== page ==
3 perspectives on the importance of equity-focused work.
At Arcora Foundation, partnerships power our work. We collaborate with people across Washington state to further our mission to bend the arc of oral health toward equity.
Our staff are essential to build and maintain our partnerships. Their dedication and experience help to center community voices in our work to achieve good oral and overall health for people who face barriers to dental care—especially in Black, Indigenous, and People of Color (BIPOC) communities.
For National Hispanic Heritage Month, we celebrate our Latinx staff. Matt, Melissa, and Konstanza share about their backgrounds and lived experiences, which help to better serve Latinx and other people in our state so that everyone can reach their full health potential.
Matt identifies as Latino and is an Arcora associate program officer.
In my role, I am fortunate enough to partner with community-based organizations. Pacific Islander Health Board, Latino Educational Training Institute, and Asia Pacific Cultural Center are a few organizations I have worked with in the last year.
I take the time needed to make strong, trust-based connections within communities, which allow me to share the importance of good oral health and collaborate in ways that include everyone’s voice. Then I share with my Arcora colleagues the many ways health care inequality affects people across the state of Washington. With their expertise, we strategize ways to address these issues at a systemic level to improve health outcomes for all.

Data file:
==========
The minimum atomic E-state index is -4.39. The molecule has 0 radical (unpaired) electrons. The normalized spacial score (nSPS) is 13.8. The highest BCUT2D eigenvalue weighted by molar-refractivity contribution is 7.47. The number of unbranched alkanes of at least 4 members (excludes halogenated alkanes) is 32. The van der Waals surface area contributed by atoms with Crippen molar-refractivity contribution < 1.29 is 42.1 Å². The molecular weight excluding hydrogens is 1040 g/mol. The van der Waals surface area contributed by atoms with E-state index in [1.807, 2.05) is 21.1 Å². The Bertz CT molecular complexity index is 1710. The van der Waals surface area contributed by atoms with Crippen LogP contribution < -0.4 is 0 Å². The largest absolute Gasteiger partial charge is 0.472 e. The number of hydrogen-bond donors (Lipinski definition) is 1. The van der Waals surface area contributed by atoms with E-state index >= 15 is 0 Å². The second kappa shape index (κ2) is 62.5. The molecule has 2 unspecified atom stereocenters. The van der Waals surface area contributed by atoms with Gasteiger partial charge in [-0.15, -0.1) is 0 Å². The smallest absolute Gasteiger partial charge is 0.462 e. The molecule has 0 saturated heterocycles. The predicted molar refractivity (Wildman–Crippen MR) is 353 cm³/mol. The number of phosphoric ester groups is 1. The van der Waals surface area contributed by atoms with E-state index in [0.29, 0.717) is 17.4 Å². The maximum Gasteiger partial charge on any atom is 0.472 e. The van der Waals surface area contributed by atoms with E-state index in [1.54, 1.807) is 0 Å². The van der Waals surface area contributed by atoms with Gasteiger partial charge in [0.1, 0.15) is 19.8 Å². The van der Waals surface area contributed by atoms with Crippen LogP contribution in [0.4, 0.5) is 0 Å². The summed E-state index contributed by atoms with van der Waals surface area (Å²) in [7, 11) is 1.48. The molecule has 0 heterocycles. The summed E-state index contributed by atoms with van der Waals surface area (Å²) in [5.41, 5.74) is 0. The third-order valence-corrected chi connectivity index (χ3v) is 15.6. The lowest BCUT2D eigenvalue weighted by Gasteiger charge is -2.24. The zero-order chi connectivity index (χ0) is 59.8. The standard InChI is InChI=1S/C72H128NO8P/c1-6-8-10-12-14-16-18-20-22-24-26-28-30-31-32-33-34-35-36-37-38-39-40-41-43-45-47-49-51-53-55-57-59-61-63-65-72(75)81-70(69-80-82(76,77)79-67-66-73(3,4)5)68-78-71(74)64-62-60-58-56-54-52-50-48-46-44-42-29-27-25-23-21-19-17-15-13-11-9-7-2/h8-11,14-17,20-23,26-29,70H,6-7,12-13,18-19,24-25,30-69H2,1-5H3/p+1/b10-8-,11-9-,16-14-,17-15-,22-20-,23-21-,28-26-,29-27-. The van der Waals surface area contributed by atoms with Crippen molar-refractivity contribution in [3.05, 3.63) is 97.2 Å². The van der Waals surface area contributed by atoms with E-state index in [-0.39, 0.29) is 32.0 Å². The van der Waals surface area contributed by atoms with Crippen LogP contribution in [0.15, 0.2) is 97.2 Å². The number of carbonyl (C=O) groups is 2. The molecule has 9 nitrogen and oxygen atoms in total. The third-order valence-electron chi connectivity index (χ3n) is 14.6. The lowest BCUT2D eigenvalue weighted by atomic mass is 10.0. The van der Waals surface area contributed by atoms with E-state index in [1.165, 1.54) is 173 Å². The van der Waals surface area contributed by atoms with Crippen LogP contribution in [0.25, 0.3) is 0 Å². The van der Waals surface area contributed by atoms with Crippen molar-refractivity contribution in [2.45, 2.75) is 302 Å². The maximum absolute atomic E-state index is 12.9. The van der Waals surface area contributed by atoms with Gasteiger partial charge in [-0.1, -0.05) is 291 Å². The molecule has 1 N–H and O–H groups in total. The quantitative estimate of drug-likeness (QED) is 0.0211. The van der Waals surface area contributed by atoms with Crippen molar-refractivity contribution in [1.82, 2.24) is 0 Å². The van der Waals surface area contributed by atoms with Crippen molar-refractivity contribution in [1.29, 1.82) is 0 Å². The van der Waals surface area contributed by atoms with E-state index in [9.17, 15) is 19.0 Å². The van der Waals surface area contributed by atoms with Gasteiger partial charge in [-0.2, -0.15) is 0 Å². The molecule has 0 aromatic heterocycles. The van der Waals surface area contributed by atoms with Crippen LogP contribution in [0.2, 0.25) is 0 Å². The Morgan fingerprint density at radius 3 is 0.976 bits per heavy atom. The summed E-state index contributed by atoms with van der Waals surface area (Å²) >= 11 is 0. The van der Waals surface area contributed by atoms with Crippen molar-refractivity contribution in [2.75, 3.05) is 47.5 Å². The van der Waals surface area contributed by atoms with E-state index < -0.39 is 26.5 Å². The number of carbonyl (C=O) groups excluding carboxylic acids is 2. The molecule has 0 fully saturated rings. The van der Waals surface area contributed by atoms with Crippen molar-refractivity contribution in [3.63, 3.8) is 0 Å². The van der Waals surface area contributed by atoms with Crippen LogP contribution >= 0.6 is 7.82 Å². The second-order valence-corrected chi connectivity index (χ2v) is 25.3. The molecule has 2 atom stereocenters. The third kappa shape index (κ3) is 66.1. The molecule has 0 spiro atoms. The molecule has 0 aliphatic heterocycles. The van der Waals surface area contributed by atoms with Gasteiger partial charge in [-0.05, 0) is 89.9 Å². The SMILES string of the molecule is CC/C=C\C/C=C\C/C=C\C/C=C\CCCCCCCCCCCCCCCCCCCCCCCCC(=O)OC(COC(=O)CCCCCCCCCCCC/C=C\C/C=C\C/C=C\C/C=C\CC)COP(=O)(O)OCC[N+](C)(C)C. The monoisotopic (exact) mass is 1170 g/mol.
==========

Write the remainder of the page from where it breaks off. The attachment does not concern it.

This work means so much to me because it allows me to be who I am, use my strengths in interpersonal relationship building, and support organizations serving the people with the most need. It allows me to uplift people from my community—Latino, LGBTQ, first generation college student—and other communities facing the same barriers to good oral health. Not often am I in a room with people who look like me. Whenever I can be a familiar, relatable, and welcoming face to those in a position to make change, it makes me feel like I am right where I am supposed to be.
I smile when I see a spark in someone’s eyes that something I have shared resonates with them. It lets me know I have made a difference, although small, and a step in the right direction.
Melissa identifies as Latina and is an outreach specialist at Arcora.
I have the privilege of collaborating with dental providers, community partners, and patients to spread the word about Arcora’s programs.
But what I do isn’t just about dental health. It’s also about championing equity! My mission is crystal clear: I’m dedicated to ensuring that every Washingtonian enjoys equitable access to health care. This commitment runs deep as I vividly recall my own parents’ struggles to access care while growing up.
If you were to look back through my family photo albums, you would likely notice that my dad never smiled in photos, often opting to make a funny face—like sticking out his tongue—rather than show his discolored and decaying teeth. I was a preteen when I witnessed my father undergo the emotional experience of having all his teeth removed and replaced by full dentures before he was 50. On the day of his appointment, I anticipated that he would return with newfound confidence that would make him want to smile in photos. Instead, he sat at our dining table and cried. He regretted not placing a greater emphasis on seeking care and allowing himself to be discouraged so easily when he felt he couldn’t afford to see a dentist and struggled to find a dental office that would accommodate his lack of insurance. He felt he was entirely at fault.